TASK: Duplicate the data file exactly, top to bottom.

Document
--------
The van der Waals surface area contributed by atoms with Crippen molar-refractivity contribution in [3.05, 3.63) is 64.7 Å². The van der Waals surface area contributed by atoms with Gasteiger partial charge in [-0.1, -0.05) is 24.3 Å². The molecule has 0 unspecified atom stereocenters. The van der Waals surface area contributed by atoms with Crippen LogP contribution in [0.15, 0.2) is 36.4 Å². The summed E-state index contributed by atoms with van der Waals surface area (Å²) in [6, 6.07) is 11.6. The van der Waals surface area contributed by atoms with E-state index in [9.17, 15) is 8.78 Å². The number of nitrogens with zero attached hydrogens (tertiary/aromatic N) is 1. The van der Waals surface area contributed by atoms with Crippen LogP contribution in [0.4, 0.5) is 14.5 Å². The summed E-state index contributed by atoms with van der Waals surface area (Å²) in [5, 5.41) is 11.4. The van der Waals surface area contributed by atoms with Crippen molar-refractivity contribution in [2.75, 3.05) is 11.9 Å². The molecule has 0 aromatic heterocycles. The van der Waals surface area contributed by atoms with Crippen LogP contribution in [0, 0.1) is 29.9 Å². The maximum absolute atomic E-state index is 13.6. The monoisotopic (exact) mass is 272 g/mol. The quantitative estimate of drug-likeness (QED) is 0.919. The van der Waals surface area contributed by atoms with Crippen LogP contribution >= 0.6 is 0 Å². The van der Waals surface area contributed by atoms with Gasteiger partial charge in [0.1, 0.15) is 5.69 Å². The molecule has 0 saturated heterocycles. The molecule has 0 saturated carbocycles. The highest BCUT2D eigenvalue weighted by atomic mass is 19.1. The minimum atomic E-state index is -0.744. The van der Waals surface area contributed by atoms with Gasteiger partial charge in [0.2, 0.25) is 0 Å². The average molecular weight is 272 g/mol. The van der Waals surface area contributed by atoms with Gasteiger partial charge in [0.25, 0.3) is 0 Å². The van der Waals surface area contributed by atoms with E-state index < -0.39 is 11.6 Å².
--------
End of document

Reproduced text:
The van der Waals surface area contributed by atoms with Crippen molar-refractivity contribution in [3.05, 3.63) is 64.7 Å². The van der Waals surface area contributed by atoms with Gasteiger partial charge in [-0.1, -0.05) is 24.3 Å². The molecule has 0 unspecified atom stereocenters. The van der Waals surface area contributed by atoms with Crippen LogP contribution in [0.15, 0.2) is 36.4 Å². The summed E-state index contributed by atoms with van der Waals surface area (Å²) in [6, 6.07) is 11.6. The van der Waals surface area contributed by atoms with E-state index in [9.17, 15) is 8.78 Å². The number of nitrogens with zero attached hydrogens (tertiary/aromatic N) is 1. The van der Waals surface area contributed by atoms with Crippen LogP contribution in [0.4, 0.5) is 14.5 Å². The summed E-state index contributed by atoms with van der Waals surface area (Å²) in [5, 5.41) is 11.4. The van der Waals surface area contributed by atoms with Crippen molar-refractivity contribution in [2.75, 3.05) is 11.9 Å². The molecule has 0 aromatic heterocycles. The van der Waals surface area contributed by atoms with Crippen LogP contribution in [0, 0.1) is 29.9 Å². The maximum absolute atomic E-state index is 13.6. The monoisotopic (exact) mass is 272 g/mol. The quantitative estimate of drug-likeness (QED) is 0.919. The van der Waals surface area contributed by atoms with Crippen LogP contribution >= 0.6 is 0 Å². The van der Waals surface area contributed by atoms with Gasteiger partial charge in [0.1, 0.15) is 5.69 Å². The molecule has 0 saturated heterocycles. The molecule has 0 saturated carbocycles. The highest BCUT2D eigenvalue weighted by atomic mass is 19.1. The minimum atomic E-state index is -0.744. The van der Waals surface area contributed by atoms with Gasteiger partial charge in [0.2, 0.25) is 0 Å². The average molecular weight is 272 g/mol. The van der Waals surface area contributed by atoms with Gasteiger partial charge in [0.25, 0.3) is 0 Å². The van der Waals surface area contributed by atoms with E-state index < -0.39 is 11.6 Å².